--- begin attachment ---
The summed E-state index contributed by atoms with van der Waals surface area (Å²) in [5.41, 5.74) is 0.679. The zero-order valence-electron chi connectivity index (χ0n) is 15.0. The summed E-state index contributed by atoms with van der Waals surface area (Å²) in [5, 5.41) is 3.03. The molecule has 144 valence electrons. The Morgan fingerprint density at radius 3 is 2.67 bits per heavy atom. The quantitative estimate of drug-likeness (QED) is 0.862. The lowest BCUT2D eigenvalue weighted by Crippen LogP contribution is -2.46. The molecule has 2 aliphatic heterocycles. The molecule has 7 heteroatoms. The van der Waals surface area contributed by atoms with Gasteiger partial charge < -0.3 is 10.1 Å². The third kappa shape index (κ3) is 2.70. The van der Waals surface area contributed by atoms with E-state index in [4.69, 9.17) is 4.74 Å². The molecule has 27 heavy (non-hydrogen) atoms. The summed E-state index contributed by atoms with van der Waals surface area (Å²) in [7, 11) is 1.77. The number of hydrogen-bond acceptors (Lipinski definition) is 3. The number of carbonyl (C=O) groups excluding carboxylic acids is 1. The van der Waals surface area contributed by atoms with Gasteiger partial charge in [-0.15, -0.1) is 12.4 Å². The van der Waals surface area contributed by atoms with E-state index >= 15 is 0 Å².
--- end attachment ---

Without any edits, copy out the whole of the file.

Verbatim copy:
The summed E-state index contributed by atoms with van der Waals surface area (Å²) in [5.41, 5.74) is 0.679. The zero-order valence-electron chi connectivity index (χ0n) is 15.0. The summed E-state index contributed by atoms with van der Waals surface area (Å²) in [5, 5.41) is 3.03. The molecule has 144 valence electrons. The Morgan fingerprint density at radius 3 is 2.67 bits per heavy atom. The quantitative estimate of drug-likeness (QED) is 0.862. The lowest BCUT2D eigenvalue weighted by Crippen LogP contribution is -2.46. The molecule has 2 aliphatic heterocycles. The molecule has 7 heteroatoms. The van der Waals surface area contributed by atoms with Gasteiger partial charge < -0.3 is 10.1 Å². The third kappa shape index (κ3) is 2.70. The van der Waals surface area contributed by atoms with E-state index in [4.69, 9.17) is 4.74 Å². The molecule has 27 heavy (non-hydrogen) atoms. The summed E-state index contributed by atoms with van der Waals surface area (Å²) in [7, 11) is 1.77. The number of hydrogen-bond acceptors (Lipinski definition) is 3. The number of carbonyl (C=O) groups excluding carboxylic acids is 1. The van der Waals surface area contributed by atoms with Gasteiger partial charge in [-0.15, -0.1) is 12.4 Å². The van der Waals surface area contributed by atoms with E-state index >= 15 is 0 Å².